Pulikkuthi Pandi On SUN NXT, With Vikram Prabhu, Lakshmi Menon: A Generic Rural Drama With A Solid Surprise
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Director: M Muthaiah

Cast: Vikram Prabhu, Lakshmi Menon, Samuthirakani

“A film by M Muthaiah” carries the same cachet as, say, “a film by Quentin Tarantino”. The two directors may exist at the opposite ends of the artistry continuum, but you know exactly what you’re going to get. You know you are going to get a Komban, a Kutti Puli, a Marudhu: a crude mix of action and romance and comedy and sentiment. Pulikkuthi Pandi, though, springs a small surprise. The film is not great. It’s not even good. But it’s not all bad. I actually liked the opening. The ruthless villain (Sannasi, played by Vela Ramamurthy) and his ruthless son (Saravedi, played by RK Suresh) are established in a ruthless stretch where a woman is decapitated. The son tells the father: “Periya Karuppu koil-la aada nee vettu, avala naan vettaren.” Blood flows in this film like milk on the cut-outs of big stars during FDFS shows.

Had this been the tone throughout, we’d have had a solid twist on the Thevar Magan thesis: that however much we try to resist violence, it is all around us and it will slowly pull us into its vicious circle and bathe us with bloodlust. But Pulikkuthi Pandi takes too long to get there, and we are left with a most generic film for about an hour and a half. The hero-intro is generic, with Pandi (Vikram Prabhu) singing “Venaam madhu pazhakkam” in a local drinking establishment. (The setting is Sivagangai.) The comedy is generic, with the hero’s uncle falling into a pile of dung and someone commenting, “Idhu dhaan nejamana sanitiser.” The screenwriting, such as it is, is generic, too: the hero-intro song is followed immediately by an action sequence, and the heroine-intro occurs soon after.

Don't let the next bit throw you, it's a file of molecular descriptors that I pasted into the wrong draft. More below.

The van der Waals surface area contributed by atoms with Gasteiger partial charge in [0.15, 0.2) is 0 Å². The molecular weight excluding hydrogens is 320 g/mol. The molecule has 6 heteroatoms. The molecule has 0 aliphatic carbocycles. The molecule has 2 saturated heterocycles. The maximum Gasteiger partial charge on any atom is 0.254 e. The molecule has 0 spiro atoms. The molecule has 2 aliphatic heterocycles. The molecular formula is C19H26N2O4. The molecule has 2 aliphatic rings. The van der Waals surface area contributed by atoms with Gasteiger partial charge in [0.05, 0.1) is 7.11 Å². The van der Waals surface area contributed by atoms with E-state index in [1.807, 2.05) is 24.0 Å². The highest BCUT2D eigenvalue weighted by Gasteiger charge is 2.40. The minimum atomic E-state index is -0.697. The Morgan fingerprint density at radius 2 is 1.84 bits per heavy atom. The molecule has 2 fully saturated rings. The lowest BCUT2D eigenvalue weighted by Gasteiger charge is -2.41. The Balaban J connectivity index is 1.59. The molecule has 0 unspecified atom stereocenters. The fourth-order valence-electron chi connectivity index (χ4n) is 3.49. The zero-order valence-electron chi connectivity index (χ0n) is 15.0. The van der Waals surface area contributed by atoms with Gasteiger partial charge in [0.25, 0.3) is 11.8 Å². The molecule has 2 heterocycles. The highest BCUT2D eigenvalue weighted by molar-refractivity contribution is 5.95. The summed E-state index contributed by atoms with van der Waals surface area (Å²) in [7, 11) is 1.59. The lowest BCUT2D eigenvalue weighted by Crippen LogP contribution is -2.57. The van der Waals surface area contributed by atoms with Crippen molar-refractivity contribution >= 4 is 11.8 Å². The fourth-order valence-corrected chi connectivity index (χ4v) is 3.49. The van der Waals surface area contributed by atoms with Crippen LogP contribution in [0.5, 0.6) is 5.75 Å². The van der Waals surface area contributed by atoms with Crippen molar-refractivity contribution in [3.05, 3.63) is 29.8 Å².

Muthaiah has a good head for plot, but his screenwriting – the way he fleshes out these plot points – is like what you’d find in a TV serial. Take the bit that tells us how Pechi’s (Lakshmi Menon) father is connected to Pandi. It’s a great idea, which shows us just how forgiving and peace-loving Pandi is, despite his tendency to get into fights. But it becomes another aspect of the film that’s… generic. Staging may be too much to ask for in a Muthaiah movie, but even the basics are barely there. There’s no flavour in the lines. There’s no life in the performances. Everyone (including Muthaiah) treats the whole thing like a job you have to grit your teeth and get done with, so you can collect your pay cheque at the end of the day.

But the last hour made me sit up. The hero-villain confrontations keep escalating, and what’s nice is how Pechi is dragged into a lot of these scenarios, along with the extended family. This togetherness makes sense given what happens ultimately: it’s revenge with a twist. We also realise how surprising a film can be when it doesn’t have to orbit around a big star. The things that happen – you cannot even imagine them elsewhere, given our hero-worship culture. Again, I don’t want to oversell Pulikkuthi Pandi, for we are still talking about interesting plot points rather than a proper screenplay. But for “a film by M Muthaiah”, the fact that you have stopped looking at your phone for about an hour is a huge achievement. The man clearly thinks well. Now, if he could only learn how to write.

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